Because Azure Cosmos DB doesn’t have the ability to rename an existing container, the official recommendation is to move the data into the new collection, perhaps with a bulk executor library, such as the one at The same holds true if you change the mapping for an entity to a different container. The original data won’t be moved and you’ll be responsible for ensuring that the old items are transferred. Again, it’s probably more reasonable to do that one-time move outside of EF Core.

I also tested out adding graphs of Consortium with Ships where the documents would end up in separate containers in the data­base. When reading that data, I was able to write a query for Consortia that eager-loaded its ship data, for example:


EF Core was able to retrieve the data from the separate containers and reconstruct the object graph.

Owned Entities Get Embedded Within Parent Documents

In Part 1, you saw that related entities were stored in their own documents. I’ve listed the Expanse classes in Figure 2 as a reminder of the example model. When I built a graph of a Consortium with Ships, each object was stored as a separate document with foreign keys that allow EF Core or other code to connect them back up again. That’s a very relational concept, but because consortia and ships are unique entities that have their own identity keys, this is how EF Core will persist them. But EF Core does have an understanding of document database and embedded documents, which you can witness when working with owned entities. Notice that the Origin type doesn’t have a key property and it’s used as a property of both Ship and of Consortium. It will be an owned entity in my model. You can read more about the EF Core Owned Entity feature in my April 2018 Data Points article at

Figure 2 The Expanse Classes

public class Consortium
  public Consortium()
    Ships=new List<Ship>();
    Stations=new List<Station>();
  public Guid ConsortiumId { get; set; }
  public string Name { get; set; }
  public List<Ship> Ships{get;set;}
  public List<Station> Stations{get;set;}
  public Origin Origin{get;set;}
public class Planet
  public Guid PlanetId { get; set; }
  public string PlanetName { get; set; }
public class Ship
  public Guid ShipId {get;set;}
  public string ShipName {get;set;}
  public int PlanetId {get;set;}
  public Origin Origin{get;set;}
public class Origin
  public DateTime Date{get;set;}
  public String Location{get;set;}

In order for EF Core to comprehend an owned type so that it can map it to a database, you need to configure it either as a data annotation or (always my preference) a fluent API configuration. The latter happens in the DbContext OnConfiguring method as I’m doing here:

Here’s some code for adding a new Ship, along with its origin, to a consortium object:
consortium.Ships.Add(new Ship{ShipId=Guid.NewGuid(),ShipName="Nathan Hale 3rd",
                              Origin= new Origin {Date=DateTime.Now,

When the consortium is saved via the ExpanseContext, the new ship is also saved into its own document.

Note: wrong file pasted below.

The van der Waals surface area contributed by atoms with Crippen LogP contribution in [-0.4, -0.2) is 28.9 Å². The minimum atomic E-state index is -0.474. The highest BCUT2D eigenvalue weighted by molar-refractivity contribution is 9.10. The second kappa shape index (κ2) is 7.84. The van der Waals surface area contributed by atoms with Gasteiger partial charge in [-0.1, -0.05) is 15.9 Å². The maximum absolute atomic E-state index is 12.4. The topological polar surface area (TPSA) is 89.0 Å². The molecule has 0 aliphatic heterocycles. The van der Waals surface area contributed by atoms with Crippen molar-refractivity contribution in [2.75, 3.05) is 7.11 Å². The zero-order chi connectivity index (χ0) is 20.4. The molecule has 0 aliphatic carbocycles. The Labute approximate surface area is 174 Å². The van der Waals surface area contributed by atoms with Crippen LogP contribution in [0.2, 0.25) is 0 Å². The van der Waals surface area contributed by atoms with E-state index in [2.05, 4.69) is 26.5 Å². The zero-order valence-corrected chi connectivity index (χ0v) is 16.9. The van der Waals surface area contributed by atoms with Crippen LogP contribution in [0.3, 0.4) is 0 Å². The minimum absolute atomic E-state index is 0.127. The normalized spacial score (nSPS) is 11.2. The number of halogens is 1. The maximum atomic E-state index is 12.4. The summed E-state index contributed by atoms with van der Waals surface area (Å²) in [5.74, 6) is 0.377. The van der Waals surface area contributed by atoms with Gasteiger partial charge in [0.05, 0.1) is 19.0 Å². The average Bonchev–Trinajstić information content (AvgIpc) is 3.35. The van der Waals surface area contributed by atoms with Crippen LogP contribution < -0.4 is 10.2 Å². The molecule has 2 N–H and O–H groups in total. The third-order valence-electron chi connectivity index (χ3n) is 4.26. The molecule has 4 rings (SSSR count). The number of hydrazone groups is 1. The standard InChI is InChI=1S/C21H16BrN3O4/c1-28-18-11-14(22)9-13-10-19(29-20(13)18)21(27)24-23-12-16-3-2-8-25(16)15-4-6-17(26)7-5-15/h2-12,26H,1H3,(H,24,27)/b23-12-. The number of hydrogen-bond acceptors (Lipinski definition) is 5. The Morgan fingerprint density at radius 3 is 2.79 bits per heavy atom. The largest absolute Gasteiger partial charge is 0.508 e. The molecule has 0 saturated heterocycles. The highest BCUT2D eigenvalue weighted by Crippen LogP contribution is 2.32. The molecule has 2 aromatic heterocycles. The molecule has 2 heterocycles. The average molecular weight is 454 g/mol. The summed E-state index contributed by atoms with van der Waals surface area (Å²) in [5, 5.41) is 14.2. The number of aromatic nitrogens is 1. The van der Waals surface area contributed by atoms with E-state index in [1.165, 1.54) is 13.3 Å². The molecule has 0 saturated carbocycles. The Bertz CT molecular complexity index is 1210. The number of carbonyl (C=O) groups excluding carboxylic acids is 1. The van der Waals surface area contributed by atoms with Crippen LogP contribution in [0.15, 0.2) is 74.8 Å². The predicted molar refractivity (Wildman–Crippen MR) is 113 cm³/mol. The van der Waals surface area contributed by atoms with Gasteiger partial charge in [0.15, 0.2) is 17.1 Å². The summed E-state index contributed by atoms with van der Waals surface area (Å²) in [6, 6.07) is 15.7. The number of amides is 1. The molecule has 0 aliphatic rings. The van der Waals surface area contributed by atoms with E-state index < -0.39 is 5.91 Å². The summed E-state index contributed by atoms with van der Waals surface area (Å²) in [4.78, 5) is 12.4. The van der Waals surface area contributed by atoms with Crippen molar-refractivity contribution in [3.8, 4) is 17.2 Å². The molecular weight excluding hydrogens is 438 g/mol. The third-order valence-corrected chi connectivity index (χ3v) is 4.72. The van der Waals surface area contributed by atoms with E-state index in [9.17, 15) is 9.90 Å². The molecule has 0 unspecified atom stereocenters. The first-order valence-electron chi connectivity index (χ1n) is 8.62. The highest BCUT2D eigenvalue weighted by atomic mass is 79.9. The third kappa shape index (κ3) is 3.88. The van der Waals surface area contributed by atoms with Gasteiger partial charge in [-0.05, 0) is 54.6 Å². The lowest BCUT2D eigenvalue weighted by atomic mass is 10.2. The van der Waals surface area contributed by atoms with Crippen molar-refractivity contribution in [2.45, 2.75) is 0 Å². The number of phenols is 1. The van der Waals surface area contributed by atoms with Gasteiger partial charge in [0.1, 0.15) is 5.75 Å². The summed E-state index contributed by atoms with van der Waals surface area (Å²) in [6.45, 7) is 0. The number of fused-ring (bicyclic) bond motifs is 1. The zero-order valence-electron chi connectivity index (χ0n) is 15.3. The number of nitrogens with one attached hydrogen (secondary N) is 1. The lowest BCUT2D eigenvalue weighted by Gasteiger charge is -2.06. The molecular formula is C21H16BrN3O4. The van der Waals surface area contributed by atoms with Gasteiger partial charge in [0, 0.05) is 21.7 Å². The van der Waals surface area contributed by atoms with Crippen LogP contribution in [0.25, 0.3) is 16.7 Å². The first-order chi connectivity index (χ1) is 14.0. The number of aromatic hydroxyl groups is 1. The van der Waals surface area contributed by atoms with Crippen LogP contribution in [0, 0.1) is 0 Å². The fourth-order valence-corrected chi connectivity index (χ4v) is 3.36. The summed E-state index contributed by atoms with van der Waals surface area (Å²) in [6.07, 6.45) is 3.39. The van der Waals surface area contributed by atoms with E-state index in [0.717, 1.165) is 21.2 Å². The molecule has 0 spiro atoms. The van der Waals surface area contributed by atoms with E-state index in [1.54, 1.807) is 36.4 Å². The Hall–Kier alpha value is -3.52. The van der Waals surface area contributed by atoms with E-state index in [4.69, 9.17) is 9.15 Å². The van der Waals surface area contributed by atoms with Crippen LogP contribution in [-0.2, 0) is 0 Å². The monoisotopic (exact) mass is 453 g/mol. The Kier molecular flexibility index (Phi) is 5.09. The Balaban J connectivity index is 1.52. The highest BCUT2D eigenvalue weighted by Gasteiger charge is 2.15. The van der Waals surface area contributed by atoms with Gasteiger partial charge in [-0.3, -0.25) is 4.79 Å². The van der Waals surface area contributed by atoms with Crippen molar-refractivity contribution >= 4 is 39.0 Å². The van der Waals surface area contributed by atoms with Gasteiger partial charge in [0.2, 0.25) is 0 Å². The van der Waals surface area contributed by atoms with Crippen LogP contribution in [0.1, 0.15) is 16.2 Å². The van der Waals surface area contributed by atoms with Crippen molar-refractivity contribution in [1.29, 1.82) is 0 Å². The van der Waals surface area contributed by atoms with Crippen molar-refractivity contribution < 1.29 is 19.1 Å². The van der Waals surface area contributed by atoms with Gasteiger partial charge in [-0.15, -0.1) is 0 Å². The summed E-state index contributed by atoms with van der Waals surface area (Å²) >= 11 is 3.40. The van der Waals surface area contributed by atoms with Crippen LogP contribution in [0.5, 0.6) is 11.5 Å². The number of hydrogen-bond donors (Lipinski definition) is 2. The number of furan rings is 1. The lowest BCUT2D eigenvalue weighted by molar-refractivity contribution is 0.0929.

Figure 3 displays the document for that Ship with its Origin represented as an embedded document. A document database doesn’t need a sub-document to have a foreign key back with its parent. However, the EF Core logic for persisting owned entities does require the foreign key (handled by EF Core Shadow Properties) in order to persist owned entities in relational databases. Therefore, it leverages its existing logic to infer the ShipId property within the Origin sub-document.

Figure 3 A Ship Document with an Origin Sub-Document Embedded

  "ShipId": "e5d48ffd-e52e-4d55-97c0-cee486a91629",
  "ConsortiumId": "60ccb22d-4422-45b2-a54a-71fa240435b3",
  "Discriminator": "Ship",
  "PlanetId": 0,
  "ShipName": "Nathan Hale 3rd",
  "id": "c2bdd90f-cb6a-4a3f-bacf-b0b3ac191662",
  "Origin": {
    "ShipId": "e5d48ffd-e52e-4d55-97c0-cee486a91629",
    "Date": "2019-01-22T11:40:29.117453-05:00",
    "Discriminator": "Origin",
    "Location": "Earth"
  "_rid": "cgEVAKklUPgCAAAAAAAAAA==",
  "_self": "dbs/cgEVAA==/colls/cgEVAKklUPg=/docs/
  "_etag": "\"0000a43b-0000-0000-0000-5c47477d0000\"",
  "_attachments": "attachments/",
  "_ts": 1548175229

EF Core also has the ability to map owned collections with the OwnsMany mapping. In this case, you’d see multiple sub-documents within the parent document in the database.

There’s a gotcha that will be fixed in EF Core 3.0.0 preview 2. EF Core currently doesn’t understand null owned entity properties. The other database providers will throw a runtime exception if you attempt to add an object with a null owned entity property, a behav­ior you can read about in the previously mentioned April 2018 column. Unfortunately, the Cosmos DB provider doesn’t prevent you from adding objects in this state, but it’s not able to materialize objects that don’t have the owned entity property populated. Here’s the exception that was raised when I encountered this problem:

"System.InvalidCastException: Unable to cast object of type
 'Newtonsoft.Json.Linq.JValue' to type 'Newtonsoft.Json.Linq.JObject'."

So if you see that error when trying to query entities that have owned type properties, I hope you’ll remember that it’s likely a null owned type property causing the exception.